(2) As a previous participant in the Section 8 program or as a participant in the Certificate Program, has not reimbursed the PHA or another PHA for any amounts paid to an owner under a housing assistance contract for rent or other amounts owed by the Family under its lease, or for a vacated unit.
24 C.F.R. Sec. 882.210(b) (1)-(2) (1993) (citations omitted).
We interpret these regulations in light of their plain meaning. See Baum v. Madigan, 979 F.2d 438, 441 (6th Cir. 1992). The terms "PHA" and "owner" are specifically and separately defined in the regulations. 24 C.F.R. Sec. 882.102 (1993). The regulations clearly state that participation may be denied to an applicant who owes money to a PHA. However, they do not provide for denial of participation merely because a private owner/landlord alleges that an applicant owes it money, unless the applicant has failed to reimburse a PHA for amounts that it has paid to the owner because of the alleged debt. Moreover, the regulations should not be interpreted in a way that deprives them of meaning or effectiveness. Under the defendants' agency theory, any debt allegedly owed to a landlord by an applicant under a Section 8 lease would ultimately be owed to a PHA, and participation in the program would be precluded in every case where such a debt is alleged under Sec. 882.210(b) (1). Section 882.210(b) (2) would be meaningless under such an expansive interpretation. Thus, we interpret these sections as precluding participation in a Section 8 program only when the PHA itself is owed money by the applicant, either because of a debt that she owes directly to the PHA or because of money that the PHA has actually reimbursed to a private owner because of an applicant's debt. This interpretation is consistent with the administrative history of the regulations. See 49 Fed.Reg. 12,118 (1984).
Finally, we note that the regulations do not indicate that an agency relationship exists between PHAs and private owners. The owners collect rent and damage deposits on their own behalf rather than that of the PHAs, and they are not always reimbursed by the PHAs for money that is allegedly owed to them by Section 8 tenants. For instance, HUD has determined that the Campus Manor Apartments is not entitled to reimbursement for the full amount that it allegedly is owed by Boehler. The defendants may deny Boehler participation in the program under Sec. 882.210(b) (2), if a PHA actually reimburses the apartments for a lesser amount. However, the present record does not indicate that this has occurred. Therefore, the defendants were not entitled to summary judgment on Boehler's claim that they had misapplied Sec. 882.210.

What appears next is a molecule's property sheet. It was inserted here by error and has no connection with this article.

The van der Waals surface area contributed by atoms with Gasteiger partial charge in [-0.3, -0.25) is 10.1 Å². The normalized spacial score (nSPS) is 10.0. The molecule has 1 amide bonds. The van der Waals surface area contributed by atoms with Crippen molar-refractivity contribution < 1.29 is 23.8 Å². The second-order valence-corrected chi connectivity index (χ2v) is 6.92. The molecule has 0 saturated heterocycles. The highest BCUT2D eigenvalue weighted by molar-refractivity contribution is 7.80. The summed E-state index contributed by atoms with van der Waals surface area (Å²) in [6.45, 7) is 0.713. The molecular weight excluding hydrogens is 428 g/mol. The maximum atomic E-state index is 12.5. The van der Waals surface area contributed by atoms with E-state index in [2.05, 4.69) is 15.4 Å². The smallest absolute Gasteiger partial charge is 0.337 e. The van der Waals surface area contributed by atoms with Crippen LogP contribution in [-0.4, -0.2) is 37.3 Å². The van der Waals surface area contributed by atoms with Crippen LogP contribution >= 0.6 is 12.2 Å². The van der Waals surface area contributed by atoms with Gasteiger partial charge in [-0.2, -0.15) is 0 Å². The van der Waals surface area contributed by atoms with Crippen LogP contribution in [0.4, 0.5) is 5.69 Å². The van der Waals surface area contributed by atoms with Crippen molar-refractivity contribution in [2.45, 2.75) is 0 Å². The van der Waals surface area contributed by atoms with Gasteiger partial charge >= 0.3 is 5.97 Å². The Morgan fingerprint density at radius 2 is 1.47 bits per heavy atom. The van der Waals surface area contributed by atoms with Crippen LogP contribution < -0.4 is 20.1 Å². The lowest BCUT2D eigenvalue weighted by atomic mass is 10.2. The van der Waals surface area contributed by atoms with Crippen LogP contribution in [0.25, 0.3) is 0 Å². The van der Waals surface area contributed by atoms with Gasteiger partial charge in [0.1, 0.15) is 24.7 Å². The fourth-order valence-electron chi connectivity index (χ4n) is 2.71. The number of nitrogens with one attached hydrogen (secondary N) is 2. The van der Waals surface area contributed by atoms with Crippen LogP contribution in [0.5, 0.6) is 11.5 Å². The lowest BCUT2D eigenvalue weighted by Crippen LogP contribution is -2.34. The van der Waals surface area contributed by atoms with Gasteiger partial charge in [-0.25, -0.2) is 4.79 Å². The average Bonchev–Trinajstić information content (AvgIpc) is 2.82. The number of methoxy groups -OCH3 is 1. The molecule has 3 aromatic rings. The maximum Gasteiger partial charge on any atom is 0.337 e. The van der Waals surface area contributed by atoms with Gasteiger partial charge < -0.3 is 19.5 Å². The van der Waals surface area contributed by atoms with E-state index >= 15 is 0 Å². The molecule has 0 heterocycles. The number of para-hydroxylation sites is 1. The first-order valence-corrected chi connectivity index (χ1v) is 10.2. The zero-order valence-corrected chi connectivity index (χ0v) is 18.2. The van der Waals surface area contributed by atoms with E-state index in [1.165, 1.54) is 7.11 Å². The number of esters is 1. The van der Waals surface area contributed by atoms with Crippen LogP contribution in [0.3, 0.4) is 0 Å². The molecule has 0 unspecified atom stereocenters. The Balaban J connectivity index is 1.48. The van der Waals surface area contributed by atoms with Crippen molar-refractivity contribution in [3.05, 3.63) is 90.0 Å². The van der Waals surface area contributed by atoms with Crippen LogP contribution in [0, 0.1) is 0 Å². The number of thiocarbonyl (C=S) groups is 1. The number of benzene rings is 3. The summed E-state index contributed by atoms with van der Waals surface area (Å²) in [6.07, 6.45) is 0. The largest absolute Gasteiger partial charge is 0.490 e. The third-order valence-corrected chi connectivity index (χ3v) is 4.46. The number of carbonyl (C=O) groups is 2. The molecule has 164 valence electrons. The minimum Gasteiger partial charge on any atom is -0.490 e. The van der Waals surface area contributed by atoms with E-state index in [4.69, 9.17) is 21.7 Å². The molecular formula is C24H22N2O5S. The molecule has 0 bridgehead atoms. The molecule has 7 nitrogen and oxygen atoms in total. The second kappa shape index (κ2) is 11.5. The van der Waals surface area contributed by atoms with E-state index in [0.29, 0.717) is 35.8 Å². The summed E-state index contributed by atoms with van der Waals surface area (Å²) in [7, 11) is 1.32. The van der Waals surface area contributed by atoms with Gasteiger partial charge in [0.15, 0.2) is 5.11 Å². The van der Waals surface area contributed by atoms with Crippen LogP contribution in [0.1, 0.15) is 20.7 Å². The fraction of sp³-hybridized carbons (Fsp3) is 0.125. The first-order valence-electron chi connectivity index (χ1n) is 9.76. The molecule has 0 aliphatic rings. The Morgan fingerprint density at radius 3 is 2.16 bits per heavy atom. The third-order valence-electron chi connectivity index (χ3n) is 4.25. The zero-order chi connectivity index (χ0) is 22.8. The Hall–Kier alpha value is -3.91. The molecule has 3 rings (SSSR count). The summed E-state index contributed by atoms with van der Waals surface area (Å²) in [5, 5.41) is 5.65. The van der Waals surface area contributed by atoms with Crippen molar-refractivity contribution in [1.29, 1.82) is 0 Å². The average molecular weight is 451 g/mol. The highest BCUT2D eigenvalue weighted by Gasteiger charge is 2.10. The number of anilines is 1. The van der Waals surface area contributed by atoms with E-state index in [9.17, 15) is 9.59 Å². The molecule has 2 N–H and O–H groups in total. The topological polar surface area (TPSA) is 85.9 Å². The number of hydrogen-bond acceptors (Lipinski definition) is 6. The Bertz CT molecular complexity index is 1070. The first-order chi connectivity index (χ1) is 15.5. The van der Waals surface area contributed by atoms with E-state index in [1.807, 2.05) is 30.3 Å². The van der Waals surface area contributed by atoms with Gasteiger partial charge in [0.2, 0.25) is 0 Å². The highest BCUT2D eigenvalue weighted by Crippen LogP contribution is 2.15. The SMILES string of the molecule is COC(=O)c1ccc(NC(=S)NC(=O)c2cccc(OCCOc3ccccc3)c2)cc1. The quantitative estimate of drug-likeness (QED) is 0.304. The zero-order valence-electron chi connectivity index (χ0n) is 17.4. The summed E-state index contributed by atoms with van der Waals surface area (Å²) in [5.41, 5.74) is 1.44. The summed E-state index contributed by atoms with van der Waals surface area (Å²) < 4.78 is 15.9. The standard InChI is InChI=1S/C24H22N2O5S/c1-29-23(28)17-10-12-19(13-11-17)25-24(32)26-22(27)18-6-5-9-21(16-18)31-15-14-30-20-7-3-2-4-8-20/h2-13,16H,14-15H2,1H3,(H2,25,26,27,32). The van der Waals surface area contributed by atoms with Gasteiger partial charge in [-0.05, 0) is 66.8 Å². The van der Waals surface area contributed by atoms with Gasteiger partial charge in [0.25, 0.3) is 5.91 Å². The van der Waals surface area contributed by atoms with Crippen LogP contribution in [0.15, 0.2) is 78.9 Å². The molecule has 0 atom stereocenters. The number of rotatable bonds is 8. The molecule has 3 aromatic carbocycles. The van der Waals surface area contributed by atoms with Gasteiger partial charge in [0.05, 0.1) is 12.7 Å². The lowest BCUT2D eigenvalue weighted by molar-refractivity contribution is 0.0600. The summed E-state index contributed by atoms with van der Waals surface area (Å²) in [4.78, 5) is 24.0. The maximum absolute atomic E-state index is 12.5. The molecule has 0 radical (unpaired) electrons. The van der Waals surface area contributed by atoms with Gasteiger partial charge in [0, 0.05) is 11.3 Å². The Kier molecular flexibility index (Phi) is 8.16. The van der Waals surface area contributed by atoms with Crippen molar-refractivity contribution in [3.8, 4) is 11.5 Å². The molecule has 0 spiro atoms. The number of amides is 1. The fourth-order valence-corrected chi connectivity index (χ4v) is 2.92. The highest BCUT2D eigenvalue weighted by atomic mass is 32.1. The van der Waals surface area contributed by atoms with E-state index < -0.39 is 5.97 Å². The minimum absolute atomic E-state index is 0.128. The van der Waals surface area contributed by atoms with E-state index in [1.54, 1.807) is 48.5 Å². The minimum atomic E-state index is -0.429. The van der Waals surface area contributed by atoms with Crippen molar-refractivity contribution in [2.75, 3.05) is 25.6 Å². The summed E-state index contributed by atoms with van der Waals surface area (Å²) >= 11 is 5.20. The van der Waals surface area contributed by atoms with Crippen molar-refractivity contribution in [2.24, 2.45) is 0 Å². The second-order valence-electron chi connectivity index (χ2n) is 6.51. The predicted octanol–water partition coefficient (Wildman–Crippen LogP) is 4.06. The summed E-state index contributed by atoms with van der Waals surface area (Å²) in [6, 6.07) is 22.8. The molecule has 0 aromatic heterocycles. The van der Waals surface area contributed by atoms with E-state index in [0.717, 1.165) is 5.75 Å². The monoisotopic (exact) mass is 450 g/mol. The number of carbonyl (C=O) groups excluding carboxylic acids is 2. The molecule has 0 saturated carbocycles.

Nevertheless, the defendants were entitled to summary judgment insofar as Boehler alleged that they had violated her right to equal protection. Boehler argues that the defendants' interpretation of the regulations violates the Equal Protection Clause because it treats applicants differently if they owe money to landlords who are subsidized by the Section 8 program than if they owe money to other landlords. However, the group disadvantaged by the defendants' policy is not a suspect class, and Boehler does not have a constitutionally protected property interest in participating in the Section 8 program. See Harris v. McRae, 448 U.S. 297, 323 (1980); Lindsey v. Normet, 405 U.S. 56, 74 (1972). Thus, to prevail on her equal protection claim, Boehler must show that the defendants' policy is not rationally related to a legitimate state goal. See City of Cleburne v. Cleburne Living Ctr., Inc., 473 U.S. 432, 440 (1985). Even as applied to Boehler, the defendants' policy would further a legitimate state interest by encouraging applicants to pay debts to former landlords who might otherwise seek reimbursement from a PHA.
Accordingly, the district court's judgment is affirmed insofar as it dismissed Boehler's equal protection claim but vacated insofar as it dismissed her claim that Sec. 882.210 had been misapplied, and the case is remanded for further proceedings on that issue.
The Honorable Leon Jordan, U.S. District Judge for the Eastern District of Tennessee, sitting by designation